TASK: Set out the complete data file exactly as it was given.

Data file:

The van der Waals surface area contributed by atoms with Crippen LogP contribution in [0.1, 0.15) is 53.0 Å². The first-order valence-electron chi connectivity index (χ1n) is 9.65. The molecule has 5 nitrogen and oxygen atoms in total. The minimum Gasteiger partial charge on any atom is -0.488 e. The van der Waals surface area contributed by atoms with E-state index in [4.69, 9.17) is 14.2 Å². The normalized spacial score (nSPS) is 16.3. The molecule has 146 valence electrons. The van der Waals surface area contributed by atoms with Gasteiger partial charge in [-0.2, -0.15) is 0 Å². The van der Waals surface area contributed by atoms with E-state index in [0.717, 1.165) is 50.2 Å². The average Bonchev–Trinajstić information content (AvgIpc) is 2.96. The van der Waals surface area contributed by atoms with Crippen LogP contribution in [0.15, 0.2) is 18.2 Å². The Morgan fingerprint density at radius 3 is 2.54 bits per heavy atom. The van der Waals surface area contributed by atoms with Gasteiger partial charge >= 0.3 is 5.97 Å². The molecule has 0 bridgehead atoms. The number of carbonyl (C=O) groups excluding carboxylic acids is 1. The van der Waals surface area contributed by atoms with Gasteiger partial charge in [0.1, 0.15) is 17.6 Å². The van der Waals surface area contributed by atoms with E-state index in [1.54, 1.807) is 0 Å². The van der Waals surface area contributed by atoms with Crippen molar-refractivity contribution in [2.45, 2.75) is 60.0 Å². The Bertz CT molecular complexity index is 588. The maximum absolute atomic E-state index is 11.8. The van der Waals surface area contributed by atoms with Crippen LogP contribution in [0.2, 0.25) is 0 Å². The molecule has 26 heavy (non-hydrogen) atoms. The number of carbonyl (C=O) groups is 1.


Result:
The van der Waals surface area contributed by atoms with Crippen LogP contribution in [0.1, 0.15) is 53.0 Å². The first-order valence-electron chi connectivity index (χ1n) is 9.65. The molecule has 5 nitrogen and oxygen atoms in total. The minimum Gasteiger partial charge on any atom is -0.488 e. The van der Waals surface area contributed by atoms with E-state index in [4.69, 9.17) is 14.2 Å². The normalized spacial score (nSPS) is 16.3. The molecule has 146 valence electrons. The van der Waals surface area contributed by atoms with Gasteiger partial charge in [-0.2, -0.15) is 0 Å². The van der Waals surface area contributed by atoms with E-state index in [0.717, 1.165) is 50.2 Å². The average Bonchev–Trinajstić information content (AvgIpc) is 2.96. The van der Waals surface area contributed by atoms with Crippen LogP contribution in [0.15, 0.2) is 18.2 Å². The Morgan fingerprint density at radius 3 is 2.54 bits per heavy atom. The van der Waals surface area contributed by atoms with Gasteiger partial charge >= 0.3 is 5.97 Å². The molecule has 0 bridgehead atoms. The number of carbonyl (C=O) groups excluding carboxylic acids is 1. The van der Waals surface area contributed by atoms with Gasteiger partial charge in [0.1, 0.15) is 17.6 Å². The van der Waals surface area contributed by atoms with E-state index in [1.54, 1.807) is 0 Å². The van der Waals surface area contributed by atoms with Crippen molar-refractivity contribution in [2.45, 2.75) is 60.0 Å². The Bertz CT molecular complexity index is 588. The maximum absolute atomic E-state index is 11.8. The van der Waals surface area contributed by atoms with Crippen LogP contribution in [0.2, 0.25) is 0 Å². The molecule has 26 heavy (non-hydrogen) atoms. The number of carbonyl (C=O) groups is 1.